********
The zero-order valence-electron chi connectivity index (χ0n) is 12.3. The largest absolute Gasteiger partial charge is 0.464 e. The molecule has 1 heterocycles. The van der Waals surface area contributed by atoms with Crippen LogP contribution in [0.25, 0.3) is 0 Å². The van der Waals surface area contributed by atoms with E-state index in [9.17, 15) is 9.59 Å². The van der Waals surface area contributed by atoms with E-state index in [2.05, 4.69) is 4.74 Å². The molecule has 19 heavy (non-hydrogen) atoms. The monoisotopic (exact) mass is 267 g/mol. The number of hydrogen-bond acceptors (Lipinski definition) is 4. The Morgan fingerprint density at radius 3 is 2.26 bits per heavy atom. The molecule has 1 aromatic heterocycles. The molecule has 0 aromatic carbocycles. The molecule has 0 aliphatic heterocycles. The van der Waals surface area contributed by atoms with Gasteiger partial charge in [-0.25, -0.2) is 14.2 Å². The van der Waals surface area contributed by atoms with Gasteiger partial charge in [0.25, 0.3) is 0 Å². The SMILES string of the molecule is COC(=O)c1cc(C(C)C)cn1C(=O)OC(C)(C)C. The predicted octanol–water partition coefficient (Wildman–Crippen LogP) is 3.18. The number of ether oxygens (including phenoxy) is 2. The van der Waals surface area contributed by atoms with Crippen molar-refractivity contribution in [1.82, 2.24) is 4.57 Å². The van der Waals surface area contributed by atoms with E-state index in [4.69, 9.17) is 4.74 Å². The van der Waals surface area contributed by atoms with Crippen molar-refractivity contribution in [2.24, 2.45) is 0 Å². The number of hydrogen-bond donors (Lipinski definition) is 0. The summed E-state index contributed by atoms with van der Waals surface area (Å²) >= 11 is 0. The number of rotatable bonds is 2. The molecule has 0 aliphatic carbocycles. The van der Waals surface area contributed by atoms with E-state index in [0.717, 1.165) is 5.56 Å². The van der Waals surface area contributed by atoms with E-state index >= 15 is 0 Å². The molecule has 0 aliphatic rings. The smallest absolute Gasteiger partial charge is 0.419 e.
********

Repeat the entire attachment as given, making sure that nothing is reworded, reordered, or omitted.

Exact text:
The zero-order valence-electron chi connectivity index (χ0n) is 12.3. The largest absolute Gasteiger partial charge is 0.464 e. The molecule has 1 heterocycles. The van der Waals surface area contributed by atoms with Crippen LogP contribution in [0.25, 0.3) is 0 Å². The van der Waals surface area contributed by atoms with E-state index in [9.17, 15) is 9.59 Å². The van der Waals surface area contributed by atoms with E-state index in [2.05, 4.69) is 4.74 Å². The molecule has 19 heavy (non-hydrogen) atoms. The monoisotopic (exact) mass is 267 g/mol. The number of hydrogen-bond acceptors (Lipinski definition) is 4. The Morgan fingerprint density at radius 3 is 2.26 bits per heavy atom. The molecule has 1 aromatic heterocycles. The molecule has 0 aromatic carbocycles. The molecule has 0 aliphatic heterocycles. The van der Waals surface area contributed by atoms with Gasteiger partial charge in [-0.25, -0.2) is 14.2 Å². The van der Waals surface area contributed by atoms with Gasteiger partial charge in [0.25, 0.3) is 0 Å². The SMILES string of the molecule is COC(=O)c1cc(C(C)C)cn1C(=O)OC(C)(C)C. The predicted octanol–water partition coefficient (Wildman–Crippen LogP) is 3.18. The number of ether oxygens (including phenoxy) is 2. The van der Waals surface area contributed by atoms with Crippen molar-refractivity contribution in [1.82, 2.24) is 4.57 Å². The van der Waals surface area contributed by atoms with E-state index in [4.69, 9.17) is 4.74 Å². The van der Waals surface area contributed by atoms with Crippen molar-refractivity contribution in [2.24, 2.45) is 0 Å². The number of hydrogen-bond donors (Lipinski definition) is 0. The summed E-state index contributed by atoms with van der Waals surface area (Å²) >= 11 is 0. The number of rotatable bonds is 2. The molecule has 0 aliphatic carbocycles. The van der Waals surface area contributed by atoms with E-state index in [0.717, 1.165) is 5.56 Å². The van der Waals surface area contributed by atoms with E-state index >= 15 is 0 Å². The molecule has 0 aliphatic rings. The smallest absolute Gasteiger partial charge is 0.419 e.